Indy Police Pioneer, Top Detective, Remembered
They buried Chief Spurgeon Dewitt Davenport Saturday.
His name was Spurgeon Davenport, but in Indianapolis and especially the Indianapolis Police Department, he was always known as Mr. Davenport or Chief Davenport.
For most of his 37-year career, he was the department's top detective, a man so respected that veteran detectives would not use his first name. He was so respected fathers would call the homicide office and surrender their sons to him.
Chief Davenport, 92, died Dec. 22.
He was the department's first black sergeant, the first black lieutenant and the first black to head a department.
While his career was marked with a host of firsts, it was really marked with "bests," other veteran officers say.
"He was the best interrogator I ever saw. It was something innate. He just talked. He was very good at what he did," said retired police Inspector Henry J. Wolff
"He always said listen to him (the suspect). Don't try to bluff him. He knows the truth and you are just guessing," said Joe McCoy, a retired detective.
Retired Assistant Police Chief John Offutt agreed.
"He always made you work hard. You couldn't slide on a case. He would always just give you that look and shove the file back at you. You would know you could do better," Offutt said.
Chief Davenport's career began only a few years after the Ku Klux Klan ran the city and the state. It was 1934, the depression was in full swing and he needed a job.
During his 11-year career as a street patrolman, Chief Davenport gained fame when he walked into the headquarters of a numbers racket and arrested a big shot gambler.
As Joe Jarvis related it in a story in The Indianapolis News in 1964, his efforts got him banished to a walking beat.
He was shifted to the old detective branch in 1945 and was one of the first officers assigned to the new Homicide and Robbery branch. Later, he headed that unit as a Lieutenant and a Captain.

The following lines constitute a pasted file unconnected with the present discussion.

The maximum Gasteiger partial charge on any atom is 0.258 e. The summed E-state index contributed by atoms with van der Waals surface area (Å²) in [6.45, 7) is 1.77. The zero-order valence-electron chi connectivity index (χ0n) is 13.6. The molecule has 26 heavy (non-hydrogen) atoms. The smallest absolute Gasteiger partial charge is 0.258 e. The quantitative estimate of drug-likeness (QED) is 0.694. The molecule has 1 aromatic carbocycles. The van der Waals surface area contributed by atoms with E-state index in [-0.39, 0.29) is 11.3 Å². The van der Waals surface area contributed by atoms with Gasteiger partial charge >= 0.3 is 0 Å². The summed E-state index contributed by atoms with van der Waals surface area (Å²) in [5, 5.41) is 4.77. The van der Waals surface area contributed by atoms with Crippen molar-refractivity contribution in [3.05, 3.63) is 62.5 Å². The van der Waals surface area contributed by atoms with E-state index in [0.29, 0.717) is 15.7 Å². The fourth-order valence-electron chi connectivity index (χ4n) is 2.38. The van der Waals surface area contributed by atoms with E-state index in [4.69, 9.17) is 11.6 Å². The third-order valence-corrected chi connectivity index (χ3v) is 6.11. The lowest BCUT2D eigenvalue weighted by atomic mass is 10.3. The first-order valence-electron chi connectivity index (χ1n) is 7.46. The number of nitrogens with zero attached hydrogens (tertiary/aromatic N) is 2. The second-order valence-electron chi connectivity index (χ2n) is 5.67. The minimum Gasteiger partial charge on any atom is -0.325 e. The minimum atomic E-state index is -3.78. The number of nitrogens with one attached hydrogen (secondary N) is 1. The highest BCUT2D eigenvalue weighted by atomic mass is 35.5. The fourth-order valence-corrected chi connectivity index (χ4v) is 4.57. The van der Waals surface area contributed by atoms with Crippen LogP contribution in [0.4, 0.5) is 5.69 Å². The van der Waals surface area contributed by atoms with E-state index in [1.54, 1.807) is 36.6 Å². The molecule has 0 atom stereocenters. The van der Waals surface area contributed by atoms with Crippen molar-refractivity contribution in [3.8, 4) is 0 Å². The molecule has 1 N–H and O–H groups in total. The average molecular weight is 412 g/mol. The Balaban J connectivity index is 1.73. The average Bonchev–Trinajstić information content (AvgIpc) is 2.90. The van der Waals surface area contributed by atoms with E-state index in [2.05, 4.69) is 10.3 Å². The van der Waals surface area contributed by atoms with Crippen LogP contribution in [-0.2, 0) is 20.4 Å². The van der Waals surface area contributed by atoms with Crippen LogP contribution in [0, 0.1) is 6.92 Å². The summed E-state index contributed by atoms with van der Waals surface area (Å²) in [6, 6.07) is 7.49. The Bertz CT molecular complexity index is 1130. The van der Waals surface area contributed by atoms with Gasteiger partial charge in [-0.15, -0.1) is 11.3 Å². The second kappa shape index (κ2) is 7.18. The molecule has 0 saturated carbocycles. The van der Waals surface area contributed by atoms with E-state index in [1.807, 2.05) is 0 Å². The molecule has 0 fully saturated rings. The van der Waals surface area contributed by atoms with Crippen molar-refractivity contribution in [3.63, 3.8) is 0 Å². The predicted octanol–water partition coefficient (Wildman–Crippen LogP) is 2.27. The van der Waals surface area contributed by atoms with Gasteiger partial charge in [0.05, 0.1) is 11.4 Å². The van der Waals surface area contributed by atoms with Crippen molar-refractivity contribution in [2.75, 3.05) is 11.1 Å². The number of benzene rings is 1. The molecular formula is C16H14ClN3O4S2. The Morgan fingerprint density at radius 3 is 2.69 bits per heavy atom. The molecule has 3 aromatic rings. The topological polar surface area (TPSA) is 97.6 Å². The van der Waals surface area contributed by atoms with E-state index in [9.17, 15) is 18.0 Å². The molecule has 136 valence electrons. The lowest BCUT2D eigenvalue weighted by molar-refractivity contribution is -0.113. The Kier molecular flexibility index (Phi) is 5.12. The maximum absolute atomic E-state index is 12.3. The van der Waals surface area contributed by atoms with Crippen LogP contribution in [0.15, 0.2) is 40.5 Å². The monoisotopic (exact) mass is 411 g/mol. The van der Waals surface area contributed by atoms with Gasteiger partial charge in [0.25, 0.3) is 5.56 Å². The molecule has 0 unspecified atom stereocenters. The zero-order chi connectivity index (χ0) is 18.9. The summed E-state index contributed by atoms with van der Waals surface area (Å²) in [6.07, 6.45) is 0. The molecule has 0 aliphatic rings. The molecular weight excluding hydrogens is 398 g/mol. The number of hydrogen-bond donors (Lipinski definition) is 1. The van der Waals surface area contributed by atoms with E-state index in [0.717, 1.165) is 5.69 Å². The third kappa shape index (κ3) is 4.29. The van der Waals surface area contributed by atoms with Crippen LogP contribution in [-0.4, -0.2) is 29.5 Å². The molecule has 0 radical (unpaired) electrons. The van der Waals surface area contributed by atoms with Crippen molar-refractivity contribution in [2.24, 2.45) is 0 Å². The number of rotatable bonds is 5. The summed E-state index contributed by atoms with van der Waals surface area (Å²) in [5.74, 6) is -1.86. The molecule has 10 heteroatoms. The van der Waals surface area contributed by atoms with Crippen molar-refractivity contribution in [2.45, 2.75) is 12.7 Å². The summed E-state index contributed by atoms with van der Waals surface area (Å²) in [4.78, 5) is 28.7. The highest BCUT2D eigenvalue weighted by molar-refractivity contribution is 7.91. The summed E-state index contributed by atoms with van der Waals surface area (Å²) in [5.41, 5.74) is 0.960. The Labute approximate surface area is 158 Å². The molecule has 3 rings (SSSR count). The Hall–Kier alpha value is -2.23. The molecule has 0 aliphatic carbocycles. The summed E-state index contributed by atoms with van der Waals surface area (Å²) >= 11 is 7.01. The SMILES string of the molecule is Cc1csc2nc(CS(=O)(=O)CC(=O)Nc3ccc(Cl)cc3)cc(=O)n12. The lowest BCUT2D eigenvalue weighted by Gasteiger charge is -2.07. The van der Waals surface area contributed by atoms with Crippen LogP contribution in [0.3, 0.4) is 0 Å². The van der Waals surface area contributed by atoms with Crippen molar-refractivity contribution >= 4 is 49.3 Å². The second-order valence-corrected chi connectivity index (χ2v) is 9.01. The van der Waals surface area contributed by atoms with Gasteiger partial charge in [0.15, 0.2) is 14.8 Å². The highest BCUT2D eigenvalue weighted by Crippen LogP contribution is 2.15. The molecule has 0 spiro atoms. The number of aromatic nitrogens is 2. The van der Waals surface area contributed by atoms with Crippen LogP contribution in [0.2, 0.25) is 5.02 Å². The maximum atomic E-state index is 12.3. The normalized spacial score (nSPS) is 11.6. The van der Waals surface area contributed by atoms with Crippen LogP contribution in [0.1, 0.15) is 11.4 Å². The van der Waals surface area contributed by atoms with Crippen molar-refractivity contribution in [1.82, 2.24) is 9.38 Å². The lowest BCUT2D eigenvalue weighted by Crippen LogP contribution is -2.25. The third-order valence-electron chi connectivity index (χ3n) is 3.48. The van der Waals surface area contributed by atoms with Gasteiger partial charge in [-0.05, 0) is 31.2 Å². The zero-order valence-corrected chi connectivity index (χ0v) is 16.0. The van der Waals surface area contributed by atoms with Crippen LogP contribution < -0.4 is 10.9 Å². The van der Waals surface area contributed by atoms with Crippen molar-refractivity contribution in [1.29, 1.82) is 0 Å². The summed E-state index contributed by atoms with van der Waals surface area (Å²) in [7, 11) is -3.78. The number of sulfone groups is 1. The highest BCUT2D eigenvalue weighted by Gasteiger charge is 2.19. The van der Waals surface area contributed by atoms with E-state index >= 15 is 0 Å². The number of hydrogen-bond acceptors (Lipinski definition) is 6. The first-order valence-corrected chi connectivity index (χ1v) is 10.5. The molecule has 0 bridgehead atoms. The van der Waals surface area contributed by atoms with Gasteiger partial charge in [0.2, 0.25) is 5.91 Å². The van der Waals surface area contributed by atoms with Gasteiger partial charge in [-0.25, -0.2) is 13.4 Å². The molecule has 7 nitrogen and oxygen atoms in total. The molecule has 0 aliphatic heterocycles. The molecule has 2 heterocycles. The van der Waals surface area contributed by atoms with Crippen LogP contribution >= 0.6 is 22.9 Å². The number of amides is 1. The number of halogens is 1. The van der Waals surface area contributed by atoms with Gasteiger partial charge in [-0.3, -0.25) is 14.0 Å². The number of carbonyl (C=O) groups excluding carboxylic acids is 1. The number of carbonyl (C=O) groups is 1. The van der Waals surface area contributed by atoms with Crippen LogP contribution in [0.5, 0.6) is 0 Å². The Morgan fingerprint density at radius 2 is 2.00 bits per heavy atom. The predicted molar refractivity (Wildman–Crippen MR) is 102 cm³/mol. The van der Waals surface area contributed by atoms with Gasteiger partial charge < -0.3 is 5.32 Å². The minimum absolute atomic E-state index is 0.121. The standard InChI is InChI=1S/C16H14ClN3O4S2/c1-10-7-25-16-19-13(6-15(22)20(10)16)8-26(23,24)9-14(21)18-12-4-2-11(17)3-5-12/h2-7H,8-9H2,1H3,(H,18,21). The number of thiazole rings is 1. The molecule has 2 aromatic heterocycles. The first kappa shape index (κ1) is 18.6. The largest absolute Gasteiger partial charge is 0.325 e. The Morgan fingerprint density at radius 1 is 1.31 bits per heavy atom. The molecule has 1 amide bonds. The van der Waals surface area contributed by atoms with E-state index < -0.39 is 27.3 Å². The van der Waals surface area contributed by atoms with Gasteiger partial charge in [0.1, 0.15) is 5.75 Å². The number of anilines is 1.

In 1966, then Mayor John J. Barton named Mr. Davenport as one of the department's four top executives. The rank was then called Inspector of Police.
When the chief objected, Barton fired him.
IPD Major Richard Crenshaw retold that incident today to the crowd of mourners gathered to praise Chief Davenport during a funeral service at Phillips Temple CME Church.
And he also told a story that showed how the community trusted Chief Davenport.
"The phone would ring in the homicide office and someone would ask for Mr. Davenport. When he came on the phone the man would say something like this," said Crenshaw.
"I don't know you, but my cousin has a friend who says you can be trusted. If you will come out to my house, I will surrender my son to you. I know you will be fair with him," Crenshaw said.
"He loved this community. And he always told us to treat folks like you would want to be treated," said Offutt.
One of his toughest cases came after he retired. In 1987 a black teenager, Michael Taylor, died from a gunshot wound to the head while he was handcuffed in the back seat of an Indianapolis Police Department squad car.
The incident caused an uproar as ministers and others accused the police of a cover-up.
Chief Davenport was called in to investigate the police conduct.
"The community thought enough of him to trust him and so did the police," said Offutt.
Ronald E. Davenport summed up his uncle's police career when he told the funeral crowd: "Uncle Spurgeon put a lot of people in jail. But he was always fair."
And the nephew reminded the crowd that Chief Davenport won a national award for working to free a man who had been wrongly convicted.
That statement brought a chorus of "Amen's" from the congregation.
"He was my mentor. When I came on he told me if I could stay the course, you will be where I am," said Offutt.
"He always said it didn't matter what other people said or did. The test was if you did the right thing." Offutt said.
"He was right."